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Figure 3: Case profiles of time performance on the TEMPA. Outcomes were measured at baseline (PRE), after 8 weeks of Armeo Spring training (POST), and at 2-month follow-up (FU).P, patient.

Mentions: Significant improvements were particularly found in functional capacity parameters (see Figure 2). At completion of the training program, the functional activities of the TEMPA were performed significantly faster compared to baseline, while time scores on the 9HPT gave evidence of a positive trend. ARAT scores increased 4 points on average, not being significant however. Largest gains were observed in subjects most affected at baseline, more specifically in 4 individuals who initially required a TEMPA execution time of more than 60 seconds (see Figure 3 in illustration of this finding) and a 9HPT execution time of more than 180 seconds, besides scoring less than 41 points on the ARAT. In fact, these 4 subjects were not able to accomplish one or more TEMPA tasks (all 4 individuals) or the 9HPT (2 out of 4 individuals) within the specified maximal time frame before the intervention, while most of them were capable after the intervention (3 out of 4, and 4 out 4 individuals respectively). At 2-month follow-up, results on the TEMPA and ARAT revealed even greater and for both measures significant gains relative to baseline than immediately after the intervention period, despite the fact that in the meantime no supplementary mechanical-assisted training had taken place. The 9HPT outcomes approximated the post-training performance levels.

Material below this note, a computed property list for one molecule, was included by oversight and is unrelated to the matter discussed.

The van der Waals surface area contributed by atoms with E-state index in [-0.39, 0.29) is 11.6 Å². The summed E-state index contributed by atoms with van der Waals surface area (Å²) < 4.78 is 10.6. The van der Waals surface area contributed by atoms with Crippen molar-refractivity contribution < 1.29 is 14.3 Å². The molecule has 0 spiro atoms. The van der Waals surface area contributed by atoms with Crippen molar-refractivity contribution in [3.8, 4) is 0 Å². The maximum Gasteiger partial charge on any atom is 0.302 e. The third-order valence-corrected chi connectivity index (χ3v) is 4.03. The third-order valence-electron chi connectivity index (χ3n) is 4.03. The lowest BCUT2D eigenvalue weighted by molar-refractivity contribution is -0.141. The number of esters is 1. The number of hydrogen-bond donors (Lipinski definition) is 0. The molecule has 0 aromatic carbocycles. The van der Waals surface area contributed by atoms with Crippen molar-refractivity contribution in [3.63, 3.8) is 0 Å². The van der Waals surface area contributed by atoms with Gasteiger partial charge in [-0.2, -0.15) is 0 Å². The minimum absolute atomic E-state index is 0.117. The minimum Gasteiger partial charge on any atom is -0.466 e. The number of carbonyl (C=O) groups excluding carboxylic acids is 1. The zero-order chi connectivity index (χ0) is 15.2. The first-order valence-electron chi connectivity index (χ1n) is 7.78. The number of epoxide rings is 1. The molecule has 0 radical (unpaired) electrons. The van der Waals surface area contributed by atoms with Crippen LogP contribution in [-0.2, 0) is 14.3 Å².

The Armeo Spring as training tool to improve upper limb functionality in multiple sclerosis: a pilot study.

Gijbels D, Lamers I, Kerkhofs L, Alders G, Knippenberg E, Feys P - J Neuroeng Rehabil (2011)

Case profiles of time performance on the TEMPA. Outcomes were measured at baseline (PRE), after 8 weeks of Armeo Spring training (POST), and at 2-month follow-up (FU).P, patient.
© Copyright Policy - open-access
Related In: Results  -  Collection

License
Show All Figures
getmorefigures.php?uid=PMC3037310&req=5

Figure 3: Case profiles of time performance on the TEMPA. Outcomes were measured at baseline (PRE), after 8 weeks of Armeo Spring training (POST), and at 2-month follow-up (FU).P, patient.